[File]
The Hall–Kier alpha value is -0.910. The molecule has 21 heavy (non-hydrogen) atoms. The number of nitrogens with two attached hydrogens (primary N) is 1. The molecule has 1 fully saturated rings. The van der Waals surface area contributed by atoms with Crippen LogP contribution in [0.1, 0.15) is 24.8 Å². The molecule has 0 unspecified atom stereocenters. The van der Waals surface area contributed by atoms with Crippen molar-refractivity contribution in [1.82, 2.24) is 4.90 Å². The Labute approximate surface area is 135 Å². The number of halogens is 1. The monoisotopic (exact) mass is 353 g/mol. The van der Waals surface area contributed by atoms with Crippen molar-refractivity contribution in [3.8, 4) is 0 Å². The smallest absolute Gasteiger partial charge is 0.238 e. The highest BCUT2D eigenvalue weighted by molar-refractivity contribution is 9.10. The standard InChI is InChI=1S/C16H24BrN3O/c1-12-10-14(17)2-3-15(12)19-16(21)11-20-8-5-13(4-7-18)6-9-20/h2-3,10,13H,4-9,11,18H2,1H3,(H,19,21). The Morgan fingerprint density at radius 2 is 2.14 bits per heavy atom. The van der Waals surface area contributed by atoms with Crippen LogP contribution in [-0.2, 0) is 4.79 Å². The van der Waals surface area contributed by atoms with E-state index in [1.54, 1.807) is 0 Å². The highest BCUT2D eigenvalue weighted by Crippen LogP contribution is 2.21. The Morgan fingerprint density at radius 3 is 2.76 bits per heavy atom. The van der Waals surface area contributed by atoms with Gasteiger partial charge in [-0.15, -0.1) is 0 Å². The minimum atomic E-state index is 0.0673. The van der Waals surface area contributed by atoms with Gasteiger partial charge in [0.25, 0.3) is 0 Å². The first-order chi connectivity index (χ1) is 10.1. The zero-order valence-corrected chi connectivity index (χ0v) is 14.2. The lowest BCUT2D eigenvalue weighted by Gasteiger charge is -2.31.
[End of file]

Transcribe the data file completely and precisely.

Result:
The Hall–Kier alpha value is -0.910. The molecule has 21 heavy (non-hydrogen) atoms. The number of nitrogens with two attached hydrogens (primary N) is 1. The molecule has 1 fully saturated rings. The van der Waals surface area contributed by atoms with Crippen LogP contribution in [0.1, 0.15) is 24.8 Å². The molecule has 0 unspecified atom stereocenters. The van der Waals surface area contributed by atoms with Crippen molar-refractivity contribution in [1.82, 2.24) is 4.90 Å². The Labute approximate surface area is 135 Å². The number of halogens is 1. The monoisotopic (exact) mass is 353 g/mol. The van der Waals surface area contributed by atoms with Crippen molar-refractivity contribution in [3.8, 4) is 0 Å². The smallest absolute Gasteiger partial charge is 0.238 e. The highest BCUT2D eigenvalue weighted by molar-refractivity contribution is 9.10. The standard InChI is InChI=1S/C16H24BrN3O/c1-12-10-14(17)2-3-15(12)19-16(21)11-20-8-5-13(4-7-18)6-9-20/h2-3,10,13H,4-9,11,18H2,1H3,(H,19,21). The Morgan fingerprint density at radius 2 is 2.14 bits per heavy atom. The van der Waals surface area contributed by atoms with Crippen LogP contribution in [-0.2, 0) is 4.79 Å². The van der Waals surface area contributed by atoms with E-state index in [1.54, 1.807) is 0 Å². The highest BCUT2D eigenvalue weighted by Crippen LogP contribution is 2.21. The Morgan fingerprint density at radius 3 is 2.76 bits per heavy atom. The van der Waals surface area contributed by atoms with Gasteiger partial charge in [-0.15, -0.1) is 0 Å². The minimum atomic E-state index is 0.0673. The van der Waals surface area contributed by atoms with Gasteiger partial charge in [0.25, 0.3) is 0 Å². The first-order chi connectivity index (χ1) is 10.1. The zero-order valence-corrected chi connectivity index (χ0v) is 14.2. The lowest BCUT2D eigenvalue weighted by Gasteiger charge is -2.31.